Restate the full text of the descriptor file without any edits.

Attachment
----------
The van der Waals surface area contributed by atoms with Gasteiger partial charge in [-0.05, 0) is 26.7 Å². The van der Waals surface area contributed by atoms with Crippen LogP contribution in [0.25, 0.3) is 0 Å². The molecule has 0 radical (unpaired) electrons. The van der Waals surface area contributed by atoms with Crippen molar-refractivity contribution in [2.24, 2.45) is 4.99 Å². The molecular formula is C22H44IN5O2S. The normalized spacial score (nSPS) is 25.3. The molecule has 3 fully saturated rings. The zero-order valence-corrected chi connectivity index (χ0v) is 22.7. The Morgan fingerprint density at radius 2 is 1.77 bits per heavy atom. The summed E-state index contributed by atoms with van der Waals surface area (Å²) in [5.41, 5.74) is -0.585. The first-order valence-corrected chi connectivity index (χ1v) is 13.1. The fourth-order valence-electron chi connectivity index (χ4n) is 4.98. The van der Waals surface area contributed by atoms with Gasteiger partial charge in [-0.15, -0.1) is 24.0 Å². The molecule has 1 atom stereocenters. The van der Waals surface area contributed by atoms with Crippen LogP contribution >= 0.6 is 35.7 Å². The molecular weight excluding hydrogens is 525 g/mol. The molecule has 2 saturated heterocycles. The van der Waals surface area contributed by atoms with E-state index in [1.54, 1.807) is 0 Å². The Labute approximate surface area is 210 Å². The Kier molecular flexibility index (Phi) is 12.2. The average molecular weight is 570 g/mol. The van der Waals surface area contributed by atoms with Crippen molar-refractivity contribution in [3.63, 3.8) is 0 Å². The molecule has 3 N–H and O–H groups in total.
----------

The van der Waals surface area contributed by atoms with Gasteiger partial charge in [-0.05, 0) is 26.7 Å². The van der Waals surface area contributed by atoms with Crippen LogP contribution in [0.25, 0.3) is 0 Å². The molecule has 0 radical (unpaired) electrons. The van der Waals surface area contributed by atoms with Crippen molar-refractivity contribution in [2.24, 2.45) is 4.99 Å². The molecular formula is C22H44IN5O2S. The normalized spacial score (nSPS) is 25.3. The molecule has 3 fully saturated rings. The zero-order valence-corrected chi connectivity index (χ0v) is 22.7. The Morgan fingerprint density at radius 2 is 1.77 bits per heavy atom. The summed E-state index contributed by atoms with van der Waals surface area (Å²) in [5.41, 5.74) is -0.585. The first-order valence-corrected chi connectivity index (χ1v) is 13.1. The fourth-order valence-electron chi connectivity index (χ4n) is 4.98. The van der Waals surface area contributed by atoms with Gasteiger partial charge in [-0.15, -0.1) is 24.0 Å². The molecule has 1 atom stereocenters. The van der Waals surface area contributed by atoms with Crippen LogP contribution >= 0.6 is 35.7 Å². The molecular weight excluding hydrogens is 525 g/mol. The molecule has 2 saturated heterocycles. The van der Waals surface area contributed by atoms with E-state index in [1.54, 1.807) is 0 Å². The Labute approximate surface area is 210 Å². The Kier molecular flexibility index (Phi) is 12.2. The average molecular weight is 570 g/mol. The van der Waals surface area contributed by atoms with Crippen molar-refractivity contribution in [3.63, 3.8) is 0 Å². The molecule has 3 N–H and O–H groups in total.